Washington, DC - The owner of a company that provided durable medical equipment pleaded guilty today to a federal charge of health care fraud for carrying out a scheme in which she fraudulently obtained more than $9.4 million in District of Columbia Medicaid payments.
The announcement was made by Assistant Attorney General Brian A. Benczkowski of the Justice Department’s Criminal Division, U.S. Attorney Jessie K. Liu for the District of Columbia, Assistant Director in Charge Nancy McNamara of the FBI’s Washington Field Office, Special Agent in Charge Maureen Dixon of the U.S. Department of Health and Human Services Office of Inspector General (HHS-OIG) Philadelphia Regional Office and District of Columbia Inspector General Daniel W. Lucas.
Waveney Blackman, 72, of Bowie, Maryland, pleaded guilty in the U.S. District Court for the District of Columbia. Her sentencing is scheduled on Oct. 18 before the Honorable Thomas F. Hogan.
Blackman was the sole owner and chief executive officer of WaveCare Health Services LLC, also known as WaveCare Healthcare Services LLC. The company, based in the District of Columbia, was a provider of durable medical equipment, including wound care and incontinence supplies, to Medicaid beneficiaries and others. It became a Medicaid provider in 2008.
According to the plea documents, Blackman devised and executed a scheme to submit false and fraudulent claims to Medicaid for durable medical equipment, including incontinence and wound care supplies, which she knew were not purchased or provided to Medicaid beneficiaries. From January 2010 through approximately June 2016, Blackman sent and caused employees to send false and fraudulent invoices to a biller engaged by the company, which were then submitted to Medicaid. All told, she submitted and caused the submission of at least $9.8 million in false and fraudulent claims to Medicaid. Blackman, through WaveCare, fraudulently obtained $9,431,979 from Medicaid.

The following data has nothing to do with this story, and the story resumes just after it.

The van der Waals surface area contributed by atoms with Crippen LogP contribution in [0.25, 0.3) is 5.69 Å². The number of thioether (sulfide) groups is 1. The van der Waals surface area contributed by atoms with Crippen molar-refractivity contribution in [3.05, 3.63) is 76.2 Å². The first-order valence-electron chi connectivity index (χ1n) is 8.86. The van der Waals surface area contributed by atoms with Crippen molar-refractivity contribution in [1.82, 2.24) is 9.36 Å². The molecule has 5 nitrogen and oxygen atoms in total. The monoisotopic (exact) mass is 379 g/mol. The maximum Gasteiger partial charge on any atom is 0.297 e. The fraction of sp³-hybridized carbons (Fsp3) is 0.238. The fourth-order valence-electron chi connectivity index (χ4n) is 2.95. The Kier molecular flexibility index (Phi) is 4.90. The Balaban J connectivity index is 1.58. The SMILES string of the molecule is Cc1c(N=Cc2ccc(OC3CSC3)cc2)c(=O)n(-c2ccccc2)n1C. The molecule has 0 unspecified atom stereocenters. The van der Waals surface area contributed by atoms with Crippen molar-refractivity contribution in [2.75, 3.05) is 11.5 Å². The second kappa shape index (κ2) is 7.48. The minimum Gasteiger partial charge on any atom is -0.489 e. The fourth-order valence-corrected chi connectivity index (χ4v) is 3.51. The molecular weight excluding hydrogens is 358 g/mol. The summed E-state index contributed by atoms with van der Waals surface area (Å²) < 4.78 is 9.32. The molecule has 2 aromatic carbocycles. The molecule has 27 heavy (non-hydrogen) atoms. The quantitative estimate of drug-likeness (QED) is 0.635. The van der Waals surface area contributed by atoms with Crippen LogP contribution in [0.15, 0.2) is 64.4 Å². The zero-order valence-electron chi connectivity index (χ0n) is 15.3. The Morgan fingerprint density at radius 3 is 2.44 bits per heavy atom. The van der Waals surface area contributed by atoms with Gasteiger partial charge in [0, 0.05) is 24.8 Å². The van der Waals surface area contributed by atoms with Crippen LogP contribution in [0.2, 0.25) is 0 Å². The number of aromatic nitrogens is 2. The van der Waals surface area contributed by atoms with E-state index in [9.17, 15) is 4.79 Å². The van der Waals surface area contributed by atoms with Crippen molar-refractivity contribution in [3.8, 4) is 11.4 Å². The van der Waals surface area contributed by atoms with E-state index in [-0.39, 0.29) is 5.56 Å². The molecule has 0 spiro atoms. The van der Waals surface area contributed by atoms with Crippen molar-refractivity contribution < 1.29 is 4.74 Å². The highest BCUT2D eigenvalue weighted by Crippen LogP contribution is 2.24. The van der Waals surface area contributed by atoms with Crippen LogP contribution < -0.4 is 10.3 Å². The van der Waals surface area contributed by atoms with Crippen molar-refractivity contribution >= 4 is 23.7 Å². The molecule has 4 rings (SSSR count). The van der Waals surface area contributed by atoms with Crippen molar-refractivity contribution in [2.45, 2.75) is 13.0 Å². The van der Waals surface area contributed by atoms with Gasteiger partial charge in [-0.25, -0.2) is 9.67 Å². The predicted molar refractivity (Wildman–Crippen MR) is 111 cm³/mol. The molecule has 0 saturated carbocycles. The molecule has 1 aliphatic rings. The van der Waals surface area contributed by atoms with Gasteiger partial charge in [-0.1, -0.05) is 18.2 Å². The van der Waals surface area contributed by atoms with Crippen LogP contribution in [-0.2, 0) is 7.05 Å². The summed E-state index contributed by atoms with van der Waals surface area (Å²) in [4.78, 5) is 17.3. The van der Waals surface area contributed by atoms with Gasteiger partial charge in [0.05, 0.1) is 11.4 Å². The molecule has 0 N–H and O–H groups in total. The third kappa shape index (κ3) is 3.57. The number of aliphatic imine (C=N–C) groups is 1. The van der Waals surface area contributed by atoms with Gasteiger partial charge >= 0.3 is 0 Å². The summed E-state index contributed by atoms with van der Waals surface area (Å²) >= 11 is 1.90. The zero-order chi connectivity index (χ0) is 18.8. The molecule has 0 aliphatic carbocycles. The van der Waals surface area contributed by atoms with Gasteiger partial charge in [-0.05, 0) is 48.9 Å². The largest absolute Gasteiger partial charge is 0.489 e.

According to the plea documents, Blackman used the fraudulent proceeds to obtain properties, including three in Florida and four in Maryland, as well as a Mercedes Benz.
Blackman was charged in a criminal information filed on June 26. The charges were filed as part of the nation’s largest ever health care fraud enforcement action. On June 28, Attorney General Jeff Sessions and Department of Health and Human Services (HHS) Secretary Alex M. Azar III, announced results of the nationwide effort. The various enforcement actions involved 601 charged defendants across 58 federal districts, including 165 doctors, nurses and other licensed medical professionals, for their alleged participation in health care fraud schemes involving more than $2 billion in false billings. Of those charged, 162 defendants, including 76 doctors, were charged for their roles in prescribing and distributing opioids and other dangerous narcotics.
This case is being investigated by the FBI’s Washington Field Office, HHS-OIG and the Medicaid Fraud Control Unit of the District of Columbia Office of the Inspector General. Assistance has been provided by the U.S. Marshals Service.
The case is being prosecuted by Trial Attorney Amy Markopoulos of the Criminal Division’s Fraud Section, Assistant U.S. Attorney Emily A. Miller and Special Assistant U.S. Attorney Parker Tobin of the U.S. Attorney’s Office for the District of Columbia.
Assistance with forfeiture issues was provided by Assistant U.S. Attorney Kyle Bateman, and former Special Assistant U.S. Attorneys Marina Stevenson and Sean Welsh. Assistance also has been provided by Assistant U.S. Attorney Denise A. Simmonds, Paralegal Specialists Aisha Keys and Robert Fishman, and Victim/Witness Services Coordinator Tonya Jones. Former Assistant U.S. Attorneys Teresa A. Howie, Lionel André, and Angela Saffoe also assisted with the investigation of the case.